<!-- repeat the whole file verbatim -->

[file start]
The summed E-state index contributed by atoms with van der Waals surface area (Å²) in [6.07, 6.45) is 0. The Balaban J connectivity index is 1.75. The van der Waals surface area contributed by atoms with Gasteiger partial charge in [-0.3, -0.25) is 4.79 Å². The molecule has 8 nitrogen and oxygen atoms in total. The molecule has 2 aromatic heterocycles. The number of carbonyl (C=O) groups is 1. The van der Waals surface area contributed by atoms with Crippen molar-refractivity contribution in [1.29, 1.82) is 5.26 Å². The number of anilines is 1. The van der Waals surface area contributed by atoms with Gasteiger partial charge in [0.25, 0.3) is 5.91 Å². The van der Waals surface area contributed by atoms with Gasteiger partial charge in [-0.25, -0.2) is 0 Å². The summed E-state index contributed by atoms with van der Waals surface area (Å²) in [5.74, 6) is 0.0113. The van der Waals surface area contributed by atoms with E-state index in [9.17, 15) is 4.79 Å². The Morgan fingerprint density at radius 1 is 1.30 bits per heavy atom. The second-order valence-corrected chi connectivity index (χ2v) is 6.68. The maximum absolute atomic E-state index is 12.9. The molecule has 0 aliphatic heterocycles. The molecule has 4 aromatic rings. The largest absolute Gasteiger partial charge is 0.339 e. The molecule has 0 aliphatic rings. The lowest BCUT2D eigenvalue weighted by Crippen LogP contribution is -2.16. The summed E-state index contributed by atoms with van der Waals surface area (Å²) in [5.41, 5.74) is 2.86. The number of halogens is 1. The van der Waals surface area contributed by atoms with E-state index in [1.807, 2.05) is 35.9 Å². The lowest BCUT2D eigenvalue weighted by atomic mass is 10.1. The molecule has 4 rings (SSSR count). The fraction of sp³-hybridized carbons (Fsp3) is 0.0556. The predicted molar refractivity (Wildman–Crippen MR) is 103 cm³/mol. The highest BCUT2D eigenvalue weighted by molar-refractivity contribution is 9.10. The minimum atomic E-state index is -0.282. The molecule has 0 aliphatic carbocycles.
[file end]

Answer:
The summed E-state index contributed by atoms with van der Waals surface area (Å²) in [6.07, 6.45) is 0. The Balaban J connectivity index is 1.75. The van der Waals surface area contributed by atoms with Gasteiger partial charge in [-0.3, -0.25) is 4.79 Å². The molecule has 8 nitrogen and oxygen atoms in total. The molecule has 2 aromatic heterocycles. The number of carbonyl (C=O) groups is 1. The van der Waals surface area contributed by atoms with Crippen molar-refractivity contribution in [1.29, 1.82) is 5.26 Å². The number of anilines is 1. The van der Waals surface area contributed by atoms with Gasteiger partial charge in [0.25, 0.3) is 5.91 Å². The van der Waals surface area contributed by atoms with Gasteiger partial charge in [-0.25, -0.2) is 0 Å². The summed E-state index contributed by atoms with van der Waals surface area (Å²) in [5.74, 6) is 0.0113. The van der Waals surface area contributed by atoms with E-state index in [9.17, 15) is 4.79 Å². The Morgan fingerprint density at radius 1 is 1.30 bits per heavy atom. The second-order valence-corrected chi connectivity index (χ2v) is 6.68. The maximum absolute atomic E-state index is 12.9. The molecule has 0 aliphatic heterocycles. The molecule has 4 aromatic rings. The largest absolute Gasteiger partial charge is 0.339 e. The molecule has 0 aliphatic rings. The lowest BCUT2D eigenvalue weighted by Crippen LogP contribution is -2.16. The summed E-state index contributed by atoms with van der Waals surface area (Å²) in [5.41, 5.74) is 2.86. The number of halogens is 1. The van der Waals surface area contributed by atoms with E-state index in [1.807, 2.05) is 35.9 Å². The lowest BCUT2D eigenvalue weighted by atomic mass is 10.1. The molecule has 4 rings (SSSR count). The fraction of sp³-hybridized carbons (Fsp3) is 0.0556. The predicted molar refractivity (Wildman–Crippen MR) is 103 cm³/mol. The highest BCUT2D eigenvalue weighted by molar-refractivity contribution is 9.10. The minimum atomic E-state index is -0.282. The molecule has 0 aliphatic carbocycles.